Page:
• Reserved for treatment of focal or multifocal
    lesions that are unresectable
  • Treatment success
  • Varies with the size of lesion and surrounding
    normal liver
  • Studies have shown 80-90 complete tumor necrosis
    (while some patients required more than one
    session)
  • With larger lesions, a study of 126 patients
    showed only 48 complete tumor necrosis (mean
    size 5.4 cm)
  • As with surgical resection, immediate complete
    tumor necrosis does not equate with long-term
    survival
  • NO definite criteria for use of thermal ablation,
    but factors to consider
  • Lesion size
  • Individual lesions should be no larger than 5 cm
  • Number of Lesions
  • Fewer than 3 lesions
  • Degree of underlying hepatic impairment
  • Typically Child-Pugh class A or B
  • Ideal objective is a 1cm margin of ablation
    around the mass, similar to surgical resection

21
Thermal Ablation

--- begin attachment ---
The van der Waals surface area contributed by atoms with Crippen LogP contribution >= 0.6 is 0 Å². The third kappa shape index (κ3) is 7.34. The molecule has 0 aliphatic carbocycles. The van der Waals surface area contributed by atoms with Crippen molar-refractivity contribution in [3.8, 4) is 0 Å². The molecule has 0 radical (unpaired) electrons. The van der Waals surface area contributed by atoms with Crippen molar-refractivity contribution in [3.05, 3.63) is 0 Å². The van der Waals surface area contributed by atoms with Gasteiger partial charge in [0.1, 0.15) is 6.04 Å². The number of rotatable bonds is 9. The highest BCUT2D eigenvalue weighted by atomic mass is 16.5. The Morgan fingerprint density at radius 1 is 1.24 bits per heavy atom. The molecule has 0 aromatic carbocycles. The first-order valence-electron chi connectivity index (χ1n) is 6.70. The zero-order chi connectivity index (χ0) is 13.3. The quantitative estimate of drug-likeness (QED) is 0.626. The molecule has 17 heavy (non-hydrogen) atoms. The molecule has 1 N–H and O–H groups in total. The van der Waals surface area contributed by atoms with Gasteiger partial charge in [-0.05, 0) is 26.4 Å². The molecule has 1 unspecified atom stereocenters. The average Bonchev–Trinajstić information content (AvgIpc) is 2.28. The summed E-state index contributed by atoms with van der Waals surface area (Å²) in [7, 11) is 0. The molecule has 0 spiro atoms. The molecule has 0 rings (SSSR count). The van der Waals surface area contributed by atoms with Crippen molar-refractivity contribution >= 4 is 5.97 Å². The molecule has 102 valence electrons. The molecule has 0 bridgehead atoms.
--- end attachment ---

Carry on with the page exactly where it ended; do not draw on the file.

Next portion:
• Advantages
  • Repeatability
  • High local efficacy
  • Sparing of normal liver
  • Low complication/cost
  • Complications
  • Pain/Nausea
  • Hemorrhage
  • Coagulopathy and ascites increase the risk of
    uncontrolled bleeding and should be corrected
    prior to treatment
  • Abscess
  • There should be no active infection
  • Higher risk in patients with a choledochojejunal
    anastomosis
  • Tumor seeding the tract
  • Thermal injury of adjacent organs
  • Usually a problem with peripheral tumors
  • Especially Gallbladder and adjacent ribs

22
Transcathether Arterial Therapies
  • Therapeutic advantage due to the dual blood
    supply to the liver and the propensity for masses
    to derive their blood supply from arterial
    circulation
  • Developed for patients who are ineligible for
    more definitive treatment of HCC
  • Problem is that most have such severe liver
    dysfunction that they are usually not candidates,
    as they cannot tolerate any additional stress on